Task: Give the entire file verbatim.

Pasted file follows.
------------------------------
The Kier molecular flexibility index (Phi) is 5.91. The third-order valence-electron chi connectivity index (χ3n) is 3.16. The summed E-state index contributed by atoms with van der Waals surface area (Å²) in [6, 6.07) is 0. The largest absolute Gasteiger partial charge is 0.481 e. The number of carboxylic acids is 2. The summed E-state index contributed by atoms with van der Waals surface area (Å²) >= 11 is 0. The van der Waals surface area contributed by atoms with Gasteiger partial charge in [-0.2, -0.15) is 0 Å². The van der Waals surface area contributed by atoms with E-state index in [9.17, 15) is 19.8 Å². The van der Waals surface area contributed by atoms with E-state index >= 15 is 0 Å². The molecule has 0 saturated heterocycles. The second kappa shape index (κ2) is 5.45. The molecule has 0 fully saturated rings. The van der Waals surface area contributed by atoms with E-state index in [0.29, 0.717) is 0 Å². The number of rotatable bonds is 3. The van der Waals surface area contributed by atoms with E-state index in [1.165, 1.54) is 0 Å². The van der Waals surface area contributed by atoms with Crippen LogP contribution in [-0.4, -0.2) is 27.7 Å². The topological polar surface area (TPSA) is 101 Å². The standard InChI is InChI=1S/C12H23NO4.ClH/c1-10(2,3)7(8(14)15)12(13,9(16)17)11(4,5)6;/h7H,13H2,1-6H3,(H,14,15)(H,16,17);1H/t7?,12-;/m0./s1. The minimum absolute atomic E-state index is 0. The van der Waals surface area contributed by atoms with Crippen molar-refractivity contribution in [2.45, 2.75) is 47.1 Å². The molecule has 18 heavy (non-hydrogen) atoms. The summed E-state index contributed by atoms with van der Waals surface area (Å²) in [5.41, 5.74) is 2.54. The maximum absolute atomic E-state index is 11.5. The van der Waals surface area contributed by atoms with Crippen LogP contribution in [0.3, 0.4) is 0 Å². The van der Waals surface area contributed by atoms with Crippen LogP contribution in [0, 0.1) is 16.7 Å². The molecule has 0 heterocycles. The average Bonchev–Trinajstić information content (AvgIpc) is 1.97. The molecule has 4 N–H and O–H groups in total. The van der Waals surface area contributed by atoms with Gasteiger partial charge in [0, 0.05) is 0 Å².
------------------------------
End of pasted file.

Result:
The Kier molecular flexibility index (Phi) is 5.91. The third-order valence-electron chi connectivity index (χ3n) is 3.16. The summed E-state index contributed by atoms with van der Waals surface area (Å²) in [6, 6.07) is 0. The largest absolute Gasteiger partial charge is 0.481 e. The number of carboxylic acids is 2. The summed E-state index contributed by atoms with van der Waals surface area (Å²) >= 11 is 0. The van der Waals surface area contributed by atoms with Gasteiger partial charge in [-0.2, -0.15) is 0 Å². The van der Waals surface area contributed by atoms with E-state index in [9.17, 15) is 19.8 Å². The van der Waals surface area contributed by atoms with E-state index >= 15 is 0 Å². The molecule has 0 saturated heterocycles. The second kappa shape index (κ2) is 5.45. The molecule has 0 fully saturated rings. The van der Waals surface area contributed by atoms with E-state index in [0.29, 0.717) is 0 Å². The number of rotatable bonds is 3. The van der Waals surface area contributed by atoms with E-state index in [1.165, 1.54) is 0 Å². The van der Waals surface area contributed by atoms with Crippen LogP contribution in [-0.4, -0.2) is 27.7 Å². The topological polar surface area (TPSA) is 101 Å². The standard InChI is InChI=1S/C12H23NO4.ClH/c1-10(2,3)7(8(14)15)12(13,9(16)17)11(4,5)6;/h7H,13H2,1-6H3,(H,14,15)(H,16,17);1H/t7?,12-;/m0./s1. The minimum absolute atomic E-state index is 0. The van der Waals surface area contributed by atoms with Crippen molar-refractivity contribution in [2.45, 2.75) is 47.1 Å². The molecule has 18 heavy (non-hydrogen) atoms. The summed E-state index contributed by atoms with van der Waals surface area (Å²) in [5.41, 5.74) is 2.54. The maximum absolute atomic E-state index is 11.5. The van der Waals surface area contributed by atoms with Crippen LogP contribution in [0.3, 0.4) is 0 Å². The van der Waals surface area contributed by atoms with Crippen LogP contribution in [0, 0.1) is 16.7 Å². The molecule has 0 heterocycles. The average Bonchev–Trinajstić information content (AvgIpc) is 1.97. The molecule has 4 N–H and O–H groups in total. The van der Waals surface area contributed by atoms with Gasteiger partial charge in [0, 0.05) is 0 Å².